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Rasa's conversational AI can selectively ignore bits of dialogue to improve its responses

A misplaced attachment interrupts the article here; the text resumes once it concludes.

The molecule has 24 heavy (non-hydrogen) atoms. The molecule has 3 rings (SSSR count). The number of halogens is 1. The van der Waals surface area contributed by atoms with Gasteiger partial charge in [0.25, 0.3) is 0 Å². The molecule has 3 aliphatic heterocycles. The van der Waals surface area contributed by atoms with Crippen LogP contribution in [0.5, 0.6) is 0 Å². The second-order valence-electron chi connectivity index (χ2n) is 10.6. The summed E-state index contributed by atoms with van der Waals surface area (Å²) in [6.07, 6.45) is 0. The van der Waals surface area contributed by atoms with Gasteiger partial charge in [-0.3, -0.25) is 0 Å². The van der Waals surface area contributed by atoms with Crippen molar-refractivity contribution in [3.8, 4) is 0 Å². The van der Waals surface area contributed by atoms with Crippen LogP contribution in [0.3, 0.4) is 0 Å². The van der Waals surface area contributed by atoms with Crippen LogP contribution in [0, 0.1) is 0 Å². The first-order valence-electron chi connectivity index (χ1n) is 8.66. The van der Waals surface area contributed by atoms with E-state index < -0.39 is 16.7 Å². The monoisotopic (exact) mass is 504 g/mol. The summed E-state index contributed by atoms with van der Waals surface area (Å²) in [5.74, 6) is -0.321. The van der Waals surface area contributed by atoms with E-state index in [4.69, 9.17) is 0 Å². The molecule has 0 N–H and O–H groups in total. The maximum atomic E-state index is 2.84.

[2019.10.09, Wed 16:05] What might be the key to chatbots or voice-enabled assistants that respond in more natural, human-like ways? Researchers at Rasa, a Berlin, Germany-based startup developing a standard infrastructure layer for conversational AI, believe selective attention might play an outsized role. In a preprint paper published this week on Arxiv.org, they detail a system that can selectively ignore or attend to dialogue history, enabling it to skip over responses in turns of dialogue that don't directly address the previous utterance. The team proposes what they call the Transformer Embedding Dialogue policy, which chooses which diaogue turns to skip with the help of transformers. Importantly, the researchers say that the TED policy - which can be used in either a modular or end-to-end fashion - doesn't assume any given whole dialogue sequence is relevant for choosing an answer to an utterance. Although the data set wasn't ideal for supervised learning of dialogue policies, due in part to its lack of historical dependence, the researchers report that the model successfully recovered from "Non-cooperative" user behavior and outperformed baseline approaches at every dialogue turn. Rasa hasn't yet incorporated the model into production systems, but it could bolster its suite of conversational AI tools - Rasa Stack - targeting verticals like sales and marketing and advanced customer service in health care, insurance, telecom, banking, and other enterprise verticals. Adobe recently used Rasa's tools to build an AI assistant that enables users to search through Adobe Stock using natural language commands.
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